“It had all the earmarks of a CIA operation; the bomb killed everybody in the room except the intended target!”
William F. Buckley, Jr.
“When the U.S. military accidentally bombed the location of Hamid Karzai in December 2001, it was Greg V. who reportedly dove on top of the future Afghan president, saving his life.”
Ian Shapira — Washington Post (18 September 2017)
March 1, 1973 — The CIA Directorate of Plans — created on August 1 1952 — is renamed the Directorate of Operations (DO). Follow us on Twitter: @Intel_Today
RELATED POST: CIA D/NCS — Test Your ‘Spy’ Knowledge With Our Quiz!
RELATED POST: Meet Trump’s new Iran Man: CIA Michael D’Andrea
The CIA Directorate of Plans — created on August 1 1952 — is renamed the Directorate of Operations (DO) on March 1 1973.
The Directorate was renamed as the National Clandestine Service (NCS) from 2005 to 2015.
“After being the Deputy Director of Plans until 1973, the position was then known as Deputy Director for Operations (DDO) until October 13, 2005 when, under the Intelligence Reform and Terrorism Prevention Act of 2004, the position was renamed to Director of the National Clandestine Service (D/NCS).” [Wikipedia]
On March 6 2015, CIA Director John Brennan announced the decision to rename the National Clandestine Service the Directorate of Operations.
“To best reflect the mission and responsibilities of the Directorates, we will rename the National Clandestine Service the Directorate of Operations, and the Directorate of Intelligence will be the Directorate of Analysis.”
[Unclassified Version of March 6, 2015 Message to the Workforce from CIA Director John Brennan: Our Agency’s Blueprint for the Future]
The DO “serves as the clandestine arm of the Central Intelligence Agency (CIA) and the national authority for the coordination, de-confliction, and evaluation of clandestine operations across the Intelligence Community of the United States”.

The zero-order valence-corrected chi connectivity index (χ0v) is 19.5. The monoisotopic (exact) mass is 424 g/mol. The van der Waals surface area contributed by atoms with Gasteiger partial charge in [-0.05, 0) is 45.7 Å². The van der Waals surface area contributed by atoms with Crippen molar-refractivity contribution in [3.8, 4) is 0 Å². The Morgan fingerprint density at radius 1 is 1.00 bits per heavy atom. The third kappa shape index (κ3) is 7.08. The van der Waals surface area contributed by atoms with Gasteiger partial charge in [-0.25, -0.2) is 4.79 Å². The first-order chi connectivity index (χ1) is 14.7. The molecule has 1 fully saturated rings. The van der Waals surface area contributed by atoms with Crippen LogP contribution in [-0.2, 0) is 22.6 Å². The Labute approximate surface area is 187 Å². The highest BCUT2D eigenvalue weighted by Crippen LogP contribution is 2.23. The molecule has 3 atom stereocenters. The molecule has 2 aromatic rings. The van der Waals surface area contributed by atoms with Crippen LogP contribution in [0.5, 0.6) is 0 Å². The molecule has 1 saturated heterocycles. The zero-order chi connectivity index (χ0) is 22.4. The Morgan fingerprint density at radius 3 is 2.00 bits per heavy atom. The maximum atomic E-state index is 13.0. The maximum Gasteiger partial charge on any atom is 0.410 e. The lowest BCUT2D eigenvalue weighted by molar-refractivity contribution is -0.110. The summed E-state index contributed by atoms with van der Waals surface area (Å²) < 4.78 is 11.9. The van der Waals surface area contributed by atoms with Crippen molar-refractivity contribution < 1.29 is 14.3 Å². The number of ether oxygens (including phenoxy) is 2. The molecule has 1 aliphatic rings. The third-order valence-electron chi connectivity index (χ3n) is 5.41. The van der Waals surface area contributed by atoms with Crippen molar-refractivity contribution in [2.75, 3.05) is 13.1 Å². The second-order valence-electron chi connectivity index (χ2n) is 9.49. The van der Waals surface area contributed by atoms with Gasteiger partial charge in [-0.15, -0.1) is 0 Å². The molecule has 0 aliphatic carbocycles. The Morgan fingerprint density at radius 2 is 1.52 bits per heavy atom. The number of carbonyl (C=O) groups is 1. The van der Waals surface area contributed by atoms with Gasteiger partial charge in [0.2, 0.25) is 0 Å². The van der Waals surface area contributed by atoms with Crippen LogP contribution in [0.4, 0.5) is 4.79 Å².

Gina Cheri Haspel — the current Deputy Director of the CIA — served as D/NCS from February 28 2013 until May 7 2013.
The list of the persons who served as DDO and/or D/NCS includes:
Allen Dulles – January 4, 1951 – August 23, 1951
Richard Bissell – January 1, 1959 – February 17, 1962
Richard Helms – February 17, 1962 – April 28, 1965
William Colby – March 2, 1973 – August 24, 1973
Stephen Kappes – August 2004 – November 2004
Jose Rodriguez – November 16, 2004 – September 30, 2007
Michael Sulick – September 30, 2007 – July 30, 2010
John Bennett — July 30, 2010 – February 28, 2013
Gina Haspel (Acting) – February 28, 2013 – May 7, 2013
Frank Archibald – May 7, 2013 – January 29, 2015
Greg Vogle – January 29, 2015 – Retired in 2016
??? — ???
About Greg Vogle
But on Monday [September 18 2017], on the 70th anniversary of the agency’s founding, the CIA let the world know that Greg V. is officially Greg Vogle, in a ceremony honoring him as the 83rd recipient of its Trailblazer award.
Journalists, national security professionals and foreign governments had long known Vogle’s name.
The New York Times, in fact, was the first news organization to reveal it publicly in 2015, over the CIA’s objections, in a story about the agency’s personnel who oversee drone strikes.
(Ironically, Vogle’s first appearance in the mainstream media was botched: The Times misspelled his last name as “Vogel.”)
Vogle, who lives in the Washington region and retired in 2016 as the head of the agency’s covert operations branch, follows a long history of CIA officers — some unsung, some senior managers — who have won the Trailblazer, the agency’s equivalent of a Hall of Fame award. The medal honors officers and teams of officers “who — by their actions, example, innovation, or initiative — have taken the CIA in important new directions and helped shape the agency’s history,” according to the agency’s announcement. [Washington Post]
This person has been given a lot of surnames:
– in Gary Berntsen Jawbreaker (2005), he is called “Craig.”
– in Sean Naylor Not a Good Day to Die (2004), it is said that he used the noms de guerre “Spider” and “the Wolf”, and was the senior CIA officer in Gardez during operation Anaconda.
– in Eric Blehm, The Only Thing Worth Dying For (2011), he is called “Casper.”
– in his memoirs, George Tenet said almost all when he called him “Greg V.”
Why isn’t the name of the new Deputy Director for Operations being made public?
Under current policy, the Deputy Director for Operations’ identity is not officially disclosed. This policy started in early 2013. The CIA’s NCS operated with a publicly known chief from September 17, 2007 to February 28, 2013.
Michael J. Sulick was publicly announced. A press release on his appointment was posted on September 14, 2007. Then-CIA director Michael Hayden wrote up a statement on Sulick that was posted on September 17.
It is not obvious why the NCS chiefs are working undercover since 2013.
We are the Directorate of Operations
New Chief of CIA Clandestine Service Is Spying Veteran — WASHINGTON — Jan 29, 2015, 4:31 PM ETBy KEN DILANIAN AP Intelligence Writer [Cryptome]
This Day in History — CIA Directorate of Plans Renamed Directorate of Operations (March 1 1973)